This issue is critical — that is, how to access civilians who are located where fighting is taking place in Mosul. Thus far in the liberation operation there, it has been extremely difficult to deliver aid in areas where active hostilities are ongoing. Some IDPs said that they had been storing food and supplies for weeks before the liberation operation began, anticipating a siege before the opportunity to leave presented itself. Civilians who managed to flee have complained of the lack of aid going into Mosul over the past two years. Some people stayed behind because they did not want to leave their homes, and others stayed because they were too afraid of the difficult journey across the front lines. The choices many civilians face in Mosul are dire and heartbreaking.

The fact that many civilians have stayed in Mosul also presents an enormous problem in terms of screening non-combatants for alleged ties to ISIS. Many Iraqi policymakers, soldiers, and members of non-state armed groups like the Popular Mobilization Units (PMU) assume that some Moslawis (though not all) were sympathetic to ISIS ideology. Interviews with IDPs indicate that, while some people may have welcomed ISIS in June 2014 — the group removed Iraqi government checkpoints and expelled a military force seen as an extension of then-Prime Minister Nouri al-Maliki’s sectarian agenda —  these people quickly realized the cost of occupation, and began to resent ISIS leaders for imposing such a strict regime. One mother had stopped sending her 12-year-old child to school in Mosul because ISIS was teaching the students how to build bombs.

Yet, a serious question now is: Where do these civilians go after Mosul is liberated, given their initial actions toward ISIS? What will happen to their homes and property? How will they be treated in transit camps, will there be retaliations from Shia groups or PMUs? Will they receive the same rights as other Iraqis? The answers to these questions remain unclear, and civilians in liberated areas are incredibly conflicted about what choice to make. The majority of people seem focused today on simply keeping their heads down and avoiding any confrontation with liberating forces. Many of the decisions these civilians made were not due to their espousal of ISIS ideology (although some initially were sympathetic because of Maliki’s marginalization of Sunni populations before 2014) — rather, they were simply about where they could survive. Unfortunately, the forces coming in to Mosul face a serious challenge because they do not know who is truly an ISIS sympathizer and who is not.

Today, men and boys over the age of 15 years are automatically being separated from other civilians leaving Mosul. These individuals are screened against apparent lists of suspected ISIS members, but there is a great deal of uncertainty, blaming, revenge-seeking, and guesswork involved in this process. In areas liberated earlier, some individuals and entire families had been accused of ISIS membership solely on the fact that one of their relatives was involved with the group in some capacity. In some cases, these families’ homes were bulldozed in revenge and their property seized. Moreover, the screening process itself is inexact and impacted by corruption. For example, if an individual has appropriate personal connections with security force personnel or screeners, they can be reunited with the rest of their families within days. For those without such a network, their detention — often in camps right next to their families — can stretch for weeks or months.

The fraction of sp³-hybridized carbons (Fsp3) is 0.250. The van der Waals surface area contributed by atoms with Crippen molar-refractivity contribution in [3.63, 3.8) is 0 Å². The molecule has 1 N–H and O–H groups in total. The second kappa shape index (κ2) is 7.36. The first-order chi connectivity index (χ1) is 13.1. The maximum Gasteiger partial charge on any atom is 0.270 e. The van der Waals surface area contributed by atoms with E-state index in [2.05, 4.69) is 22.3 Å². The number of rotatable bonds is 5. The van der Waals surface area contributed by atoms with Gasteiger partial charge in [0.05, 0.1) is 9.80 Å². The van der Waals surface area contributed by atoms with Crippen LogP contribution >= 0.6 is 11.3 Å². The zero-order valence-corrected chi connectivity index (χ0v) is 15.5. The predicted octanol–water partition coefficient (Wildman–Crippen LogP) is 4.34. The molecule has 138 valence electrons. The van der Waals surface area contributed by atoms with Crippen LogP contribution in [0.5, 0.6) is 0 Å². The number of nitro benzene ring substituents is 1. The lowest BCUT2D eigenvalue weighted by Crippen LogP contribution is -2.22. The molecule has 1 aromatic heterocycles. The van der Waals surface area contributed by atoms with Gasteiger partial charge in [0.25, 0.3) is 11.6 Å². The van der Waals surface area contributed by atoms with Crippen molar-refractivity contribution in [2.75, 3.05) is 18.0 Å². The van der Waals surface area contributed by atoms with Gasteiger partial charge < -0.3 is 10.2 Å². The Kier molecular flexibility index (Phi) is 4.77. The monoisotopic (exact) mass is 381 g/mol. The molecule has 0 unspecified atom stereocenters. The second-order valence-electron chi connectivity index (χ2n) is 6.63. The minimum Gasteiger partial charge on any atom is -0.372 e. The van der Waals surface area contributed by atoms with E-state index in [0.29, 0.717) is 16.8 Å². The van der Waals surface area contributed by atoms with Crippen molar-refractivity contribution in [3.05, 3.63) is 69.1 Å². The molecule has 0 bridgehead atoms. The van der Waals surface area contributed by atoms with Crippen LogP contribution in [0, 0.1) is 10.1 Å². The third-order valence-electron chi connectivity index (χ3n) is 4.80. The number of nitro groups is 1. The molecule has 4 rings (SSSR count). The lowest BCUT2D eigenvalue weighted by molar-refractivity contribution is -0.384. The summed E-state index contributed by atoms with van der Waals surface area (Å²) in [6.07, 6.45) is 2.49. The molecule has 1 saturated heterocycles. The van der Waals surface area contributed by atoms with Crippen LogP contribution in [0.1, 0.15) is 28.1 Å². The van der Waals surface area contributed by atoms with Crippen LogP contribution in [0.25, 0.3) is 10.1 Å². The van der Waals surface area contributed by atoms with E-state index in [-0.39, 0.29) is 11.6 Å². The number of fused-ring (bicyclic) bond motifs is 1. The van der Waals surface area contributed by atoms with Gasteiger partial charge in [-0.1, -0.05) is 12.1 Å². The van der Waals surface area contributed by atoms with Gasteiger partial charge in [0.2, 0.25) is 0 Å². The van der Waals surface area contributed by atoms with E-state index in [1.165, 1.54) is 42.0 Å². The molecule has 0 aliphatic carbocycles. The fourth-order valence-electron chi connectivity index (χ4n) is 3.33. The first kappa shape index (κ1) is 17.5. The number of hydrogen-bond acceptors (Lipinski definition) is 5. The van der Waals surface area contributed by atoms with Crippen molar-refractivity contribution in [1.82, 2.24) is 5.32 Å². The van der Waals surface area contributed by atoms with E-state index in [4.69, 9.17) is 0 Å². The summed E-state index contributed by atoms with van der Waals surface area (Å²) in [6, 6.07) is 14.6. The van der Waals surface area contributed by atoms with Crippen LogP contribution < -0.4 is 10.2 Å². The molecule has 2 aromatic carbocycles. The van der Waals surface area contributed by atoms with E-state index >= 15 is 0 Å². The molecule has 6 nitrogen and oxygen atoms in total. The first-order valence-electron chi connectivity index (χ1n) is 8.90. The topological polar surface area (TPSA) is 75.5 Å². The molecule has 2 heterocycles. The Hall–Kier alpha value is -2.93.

In areas around Mosul, it still remains unclear how individuals are being screened, or for how long suspected individuals can be held in detention. It is likely that some people will be detained for quite a long time, until the security forces are able to get enough information to prosecute them. Meanwhile, however, these people are being held far longer than Iraqi criminal procedure legally allows, which is 48 hours without charge — a period which can be extended up to nine months by a judge. Managing these detainees will be a growing challenge for Iraq’s security and judicial services.

While policymakers in Baghdad, Erbil, and abroad have voiced the importance of civilian protection in the fight against ISIS, ensuring their rhetoric translates into action is more difficult. How can various military actors — including the non-state armed groups fighting under the Popular Mobilization Units’ banner — be held accountable for actions on the battlefield that might affect civilian security?

Accountability is a form of deterrence. When there are allegations of abuse against civilian and non-combatant targets reported by Iraqi journalists or local and international non-government organizations (NGOs), they must be immediately investigated. If there is no assurance of accountability for soldiers and irregular forces, or if politicians cannot show that they prioritize civilian welfare as state policy, the tensions that exist between various ethnic, religious, and sectarian groups in Iraq will never heal. The government in Baghdad must show that it exists to protect all Iraqis, and to engage with populations across the country. While not all harm to civilian targets is unlawful, there needs to be effective investigative mechanisms to determine whether a given incident was deliberate or accidental — and to prosecute perpetrators of illegal destruction. Additionally, the government needs to develop ways to understand how that incident occurred, to ameliorate the effects of accidental damage, to express sympathy with civilians impacted by the given action, and to help these individuals recoup their losses through government or NGO channels. Such a learning and reconciliation process is just as important if damage was caused deliberately or by accident — and it must be applied equitably to all of Iraq’s communities and populations.